I know I already featured one baby look, but I had to recommend a pattern like this to any beginning lace knitters. I know that common knowledge is that “feather and fan” patterns are the ‘thing’ for new lace knitters, but if that has left you hopelessly frustrated try this one instead. This lace pattern is extremely easy and easy to see, and isn’t this dress just absolutely adorable? (Besides, all my friends seem to be having girls this year so this dress definitely caught my eye. Now I need one of them to have a boy so I can make the onesie too!)

Has your interest been perked yet? If so make sure that you check out Kat Coyle’s blog- Kat will spend some time with Laura Nelkin discussing her Andrea Beaded Cuffs. Also- Don’t miss Laura’s beading tutorial at Nelkin Designs.

My rating you ask? 5-BOY A perfect score, what else could I give to a book this good?


Saturday Review: Couture Crochet Workshop

July 25, 2009

couture crochet

Couture Crochet Workshop: Mastering Fit, Fashion and Finesse by Lily Chin

I got this book from the Interweave ‘Hurt Book Sale’ and I am very happy to report that the only ‘hurt’ I see on this book is a little scratch on the bottom of the binding.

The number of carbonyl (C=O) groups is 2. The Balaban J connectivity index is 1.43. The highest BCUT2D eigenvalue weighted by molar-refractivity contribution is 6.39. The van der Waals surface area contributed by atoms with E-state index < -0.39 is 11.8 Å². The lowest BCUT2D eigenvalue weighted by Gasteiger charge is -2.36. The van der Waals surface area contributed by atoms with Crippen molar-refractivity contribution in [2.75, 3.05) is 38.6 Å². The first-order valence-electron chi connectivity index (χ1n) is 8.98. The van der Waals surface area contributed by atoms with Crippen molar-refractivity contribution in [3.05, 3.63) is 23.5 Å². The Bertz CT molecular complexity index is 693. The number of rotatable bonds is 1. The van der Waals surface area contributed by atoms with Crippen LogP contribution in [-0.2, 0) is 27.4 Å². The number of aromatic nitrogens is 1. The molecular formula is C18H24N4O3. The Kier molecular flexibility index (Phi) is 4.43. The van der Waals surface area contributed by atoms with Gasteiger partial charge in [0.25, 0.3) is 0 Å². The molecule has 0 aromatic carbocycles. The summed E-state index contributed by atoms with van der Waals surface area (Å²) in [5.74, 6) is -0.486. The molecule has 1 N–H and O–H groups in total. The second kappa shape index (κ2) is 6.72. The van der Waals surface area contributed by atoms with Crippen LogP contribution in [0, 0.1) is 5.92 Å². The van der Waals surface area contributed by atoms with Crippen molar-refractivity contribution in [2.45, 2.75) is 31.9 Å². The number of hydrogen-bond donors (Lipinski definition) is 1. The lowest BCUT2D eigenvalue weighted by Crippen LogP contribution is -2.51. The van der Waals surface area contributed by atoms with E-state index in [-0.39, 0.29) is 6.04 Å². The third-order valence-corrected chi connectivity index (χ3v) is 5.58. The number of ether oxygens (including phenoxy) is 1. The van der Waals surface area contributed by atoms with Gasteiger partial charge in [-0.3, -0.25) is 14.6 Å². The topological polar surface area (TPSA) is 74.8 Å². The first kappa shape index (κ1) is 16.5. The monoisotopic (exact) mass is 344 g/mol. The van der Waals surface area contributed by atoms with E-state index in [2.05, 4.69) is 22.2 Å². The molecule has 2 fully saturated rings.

I have to say though, after getting a look at this book, I would have payed full price for it. There are 28 patterns in this book and that’s not the good part. The patterns are beautiful, but none of the patterns are stand alone, each of them are used as an example in a lesson. These lessons paired with the 30 pages (and I counted) of  jumpstart information in the beginning of the book, are pretty much priceless.

There are classes that will charge you hundreds of dollars without imparting a fraction of the information contained in this book.

The chapter titles are:

1. Laying the Foundation

2. Reading Charts

3. Planning Your Own Patterns

4. Refinements in Fitting

5. Crochet-Specific Stitching

6. Simpler Stitches